Deleterious climate change on Earth has been linked to the aggressive depletion and consumption of natural resources. The moon seems an incredibly large untapped resource, but it remains unknown precisely what resources lie underneath its dusty surface and where those resources live. AI has been used here on Earth to predict and locate underground reserves of oil and minerals, and it will be an invaluable tool for doing the same on the moon. The continued exploration of the moon needs to scale beyond current efforts, which now require roundtrip communications to the Earth. New exploratory missions will utilize swarms of autonomous drones that will require AI-based sensor processing and local navigation decision-making.
Vehicles en route to Mars must be quite sophisticated to be completely autonomous. The trip is dangerous and future missions will require immediate adaptation to potential impairments, such as solar and cosmic radiation bursts and even object collisions. AI could be employed to not only predict such events, but also to make emergency corrective navigational maneuvers.
The exploration of Mars, much like that of the moon, cannot scale given the current approach – slow-moving rovers that are predominantly remote-controlled from the Earth. The new army of proposed exploratory drones is autonomous and AI-driven; they are intended to navigate on their own, balancing risk-versus-reward decisions at every turn. When humans eventually make their homes on Mars, their environments must be completely controlled by smart algorithms that control every aspect of life support.
As missions move beyond Mars to other planets, and beyond the solar system, there must be a balance of storing data and transmitting it back to Earth in the right amounts. Onboard data processing will help, but data will also need to be compressed aggressively between transmission windows. AI-based compression has been shown to be effective and could be also used in the far reaches of space where it is needed the most.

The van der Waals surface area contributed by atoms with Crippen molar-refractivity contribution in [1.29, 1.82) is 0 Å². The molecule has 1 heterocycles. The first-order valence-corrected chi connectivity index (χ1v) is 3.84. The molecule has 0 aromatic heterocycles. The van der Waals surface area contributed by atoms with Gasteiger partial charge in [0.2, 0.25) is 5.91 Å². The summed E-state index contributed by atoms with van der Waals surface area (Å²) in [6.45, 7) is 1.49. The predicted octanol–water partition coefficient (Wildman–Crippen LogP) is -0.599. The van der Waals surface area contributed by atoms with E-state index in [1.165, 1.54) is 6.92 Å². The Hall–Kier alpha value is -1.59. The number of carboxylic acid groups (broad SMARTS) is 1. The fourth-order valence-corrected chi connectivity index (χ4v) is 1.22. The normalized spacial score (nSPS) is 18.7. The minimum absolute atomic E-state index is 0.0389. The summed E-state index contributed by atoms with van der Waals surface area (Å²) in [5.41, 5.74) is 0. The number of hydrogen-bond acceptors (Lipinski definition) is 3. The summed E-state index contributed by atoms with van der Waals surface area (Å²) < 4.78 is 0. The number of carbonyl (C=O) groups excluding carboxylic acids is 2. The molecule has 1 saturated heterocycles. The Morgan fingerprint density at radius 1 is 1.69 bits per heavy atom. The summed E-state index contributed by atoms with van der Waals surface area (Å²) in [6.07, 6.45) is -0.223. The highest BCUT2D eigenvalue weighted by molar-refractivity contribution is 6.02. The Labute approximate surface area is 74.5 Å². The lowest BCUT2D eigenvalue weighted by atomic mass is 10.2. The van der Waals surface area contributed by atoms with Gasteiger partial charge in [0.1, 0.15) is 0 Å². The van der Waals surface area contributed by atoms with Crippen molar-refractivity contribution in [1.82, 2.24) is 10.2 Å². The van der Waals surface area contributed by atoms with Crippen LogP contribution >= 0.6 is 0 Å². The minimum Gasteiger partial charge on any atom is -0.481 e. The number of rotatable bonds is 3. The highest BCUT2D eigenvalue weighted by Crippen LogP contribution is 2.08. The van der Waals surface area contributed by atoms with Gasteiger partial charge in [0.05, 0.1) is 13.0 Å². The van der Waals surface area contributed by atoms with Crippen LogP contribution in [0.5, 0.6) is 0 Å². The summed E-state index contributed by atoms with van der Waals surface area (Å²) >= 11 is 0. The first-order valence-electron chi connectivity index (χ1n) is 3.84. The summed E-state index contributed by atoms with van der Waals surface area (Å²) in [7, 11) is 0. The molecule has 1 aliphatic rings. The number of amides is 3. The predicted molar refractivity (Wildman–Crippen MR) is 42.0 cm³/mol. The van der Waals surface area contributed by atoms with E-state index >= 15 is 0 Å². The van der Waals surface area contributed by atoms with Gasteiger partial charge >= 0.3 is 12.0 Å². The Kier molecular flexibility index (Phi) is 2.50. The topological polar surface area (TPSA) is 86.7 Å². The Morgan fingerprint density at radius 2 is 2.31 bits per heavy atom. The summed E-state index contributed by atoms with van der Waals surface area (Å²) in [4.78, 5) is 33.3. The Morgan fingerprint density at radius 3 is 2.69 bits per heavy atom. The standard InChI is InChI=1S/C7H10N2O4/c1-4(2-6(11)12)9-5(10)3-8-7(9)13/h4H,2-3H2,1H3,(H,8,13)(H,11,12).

The modern-day democratization of AI and machine learning has sparked nothing short of a revolution. Organizations everywhere are rethinking their product and research strategy at all levels of the technology stack – from silicon to software to applications. The one-two punch of both open research and open source has created an unprecedented availability of these state-of-the AI algorithms, and new hardware that now accelerates AI has become a commodity. That is the situation here on Earth. As we go farther from the planet’s surface, the varied radiation-imbued environments create significant challenges for commercial off-the-shelf (COTS) hardware, necessitating highly custom implementations.
The goal: To create modular and cost-effective computing systems for all space-related efforts, from ground-based HPC data centers to deep-solar-system exploration missions. We are committed to the open nature of AI and we are welcoming collaborators to join this effort bringing novel computing architectures to mission-critical systems in space. The GSI Technology project is called FRACTALS [Fault tolerant and Resilient Associative Computing for Artificial inteLligence in Space] and has already announced its first partner, SHREC (NSF Center for Space, High-Performance, and Resilient Computing).
Paul Armijo is the Director of Aerospace & Defense Business Sector at GSI Technology. Paul has had the privilege of leading numerous flagship programs and technology development efforts over his career to further enable the space community. Paul received his B.S. in electrical engineering from Arizona State University. He may be reached at [email protected].
George Williams is Director of Computing and Data Science at GSI Technology. He’s held senior leadership roles in software, data science, and research. He is an author on several research papers in computer vision and deep learning. Readers may reach him at [email protected]